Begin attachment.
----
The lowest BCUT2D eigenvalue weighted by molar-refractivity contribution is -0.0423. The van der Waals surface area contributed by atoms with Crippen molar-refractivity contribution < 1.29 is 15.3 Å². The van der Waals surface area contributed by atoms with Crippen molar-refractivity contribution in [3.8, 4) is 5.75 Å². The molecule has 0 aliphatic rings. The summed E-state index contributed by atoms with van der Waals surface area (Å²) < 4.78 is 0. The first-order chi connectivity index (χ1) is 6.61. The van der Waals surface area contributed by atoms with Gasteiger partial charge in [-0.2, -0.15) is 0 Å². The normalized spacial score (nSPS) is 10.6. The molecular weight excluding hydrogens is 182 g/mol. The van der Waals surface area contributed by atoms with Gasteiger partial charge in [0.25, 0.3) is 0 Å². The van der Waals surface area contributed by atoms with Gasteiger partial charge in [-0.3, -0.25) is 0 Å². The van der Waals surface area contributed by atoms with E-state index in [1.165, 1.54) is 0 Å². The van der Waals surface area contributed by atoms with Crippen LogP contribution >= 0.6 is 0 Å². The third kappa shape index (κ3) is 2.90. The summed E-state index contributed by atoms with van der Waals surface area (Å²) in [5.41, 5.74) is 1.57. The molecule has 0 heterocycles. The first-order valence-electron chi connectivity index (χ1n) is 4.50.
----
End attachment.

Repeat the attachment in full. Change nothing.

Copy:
The lowest BCUT2D eigenvalue weighted by molar-refractivity contribution is -0.0423. The van der Waals surface area contributed by atoms with Crippen molar-refractivity contribution < 1.29 is 15.3 Å². The van der Waals surface area contributed by atoms with Crippen molar-refractivity contribution in [3.8, 4) is 5.75 Å². The molecule has 0 aliphatic rings. The summed E-state index contributed by atoms with van der Waals surface area (Å²) < 4.78 is 0. The first-order chi connectivity index (χ1) is 6.61. The van der Waals surface area contributed by atoms with Gasteiger partial charge in [-0.2, -0.15) is 0 Å². The normalized spacial score (nSPS) is 10.6. The molecular weight excluding hydrogens is 182 g/mol. The van der Waals surface area contributed by atoms with Gasteiger partial charge in [0.25, 0.3) is 0 Å². The van der Waals surface area contributed by atoms with Gasteiger partial charge in [-0.3, -0.25) is 0 Å². The van der Waals surface area contributed by atoms with E-state index in [1.165, 1.54) is 0 Å². The van der Waals surface area contributed by atoms with Crippen LogP contribution >= 0.6 is 0 Å². The third kappa shape index (κ3) is 2.90. The summed E-state index contributed by atoms with van der Waals surface area (Å²) in [5.41, 5.74) is 1.57. The molecule has 0 heterocycles. The first-order valence-electron chi connectivity index (χ1n) is 4.50.